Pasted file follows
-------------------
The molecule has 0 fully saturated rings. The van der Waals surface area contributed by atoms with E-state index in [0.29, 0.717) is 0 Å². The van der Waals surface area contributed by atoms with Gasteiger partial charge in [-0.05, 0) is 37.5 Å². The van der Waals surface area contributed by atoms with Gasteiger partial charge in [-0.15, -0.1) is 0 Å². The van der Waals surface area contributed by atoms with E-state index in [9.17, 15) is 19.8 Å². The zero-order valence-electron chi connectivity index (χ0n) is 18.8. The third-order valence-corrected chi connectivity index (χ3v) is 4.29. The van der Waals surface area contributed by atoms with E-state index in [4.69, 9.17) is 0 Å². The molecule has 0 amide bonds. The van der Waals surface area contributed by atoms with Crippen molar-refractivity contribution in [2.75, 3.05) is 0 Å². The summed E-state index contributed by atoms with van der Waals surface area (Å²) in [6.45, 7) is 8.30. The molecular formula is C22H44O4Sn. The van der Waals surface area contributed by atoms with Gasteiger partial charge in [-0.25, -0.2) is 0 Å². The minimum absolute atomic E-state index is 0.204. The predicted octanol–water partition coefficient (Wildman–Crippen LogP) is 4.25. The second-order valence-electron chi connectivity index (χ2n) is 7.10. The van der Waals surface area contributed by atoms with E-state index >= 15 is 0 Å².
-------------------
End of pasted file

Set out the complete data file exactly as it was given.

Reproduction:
The molecule has 0 fully saturated rings. The van der Waals surface area contributed by atoms with E-state index in [0.29, 0.717) is 0 Å². The van der Waals surface area contributed by atoms with Gasteiger partial charge in [-0.05, 0) is 37.5 Å². The van der Waals surface area contributed by atoms with Gasteiger partial charge in [-0.15, -0.1) is 0 Å². The van der Waals surface area contributed by atoms with E-state index in [9.17, 15) is 19.8 Å². The zero-order valence-electron chi connectivity index (χ0n) is 18.8. The third-order valence-corrected chi connectivity index (χ3v) is 4.29. The van der Waals surface area contributed by atoms with E-state index in [4.69, 9.17) is 0 Å². The molecule has 0 amide bonds. The van der Waals surface area contributed by atoms with Crippen molar-refractivity contribution in [2.75, 3.05) is 0 Å². The summed E-state index contributed by atoms with van der Waals surface area (Å²) in [6.45, 7) is 8.30. The molecular formula is C22H44O4Sn. The van der Waals surface area contributed by atoms with Gasteiger partial charge in [-0.25, -0.2) is 0 Å². The minimum absolute atomic E-state index is 0.204. The predicted octanol–water partition coefficient (Wildman–Crippen LogP) is 4.25. The second-order valence-electron chi connectivity index (χ2n) is 7.10. The van der Waals surface area contributed by atoms with E-state index >= 15 is 0 Å².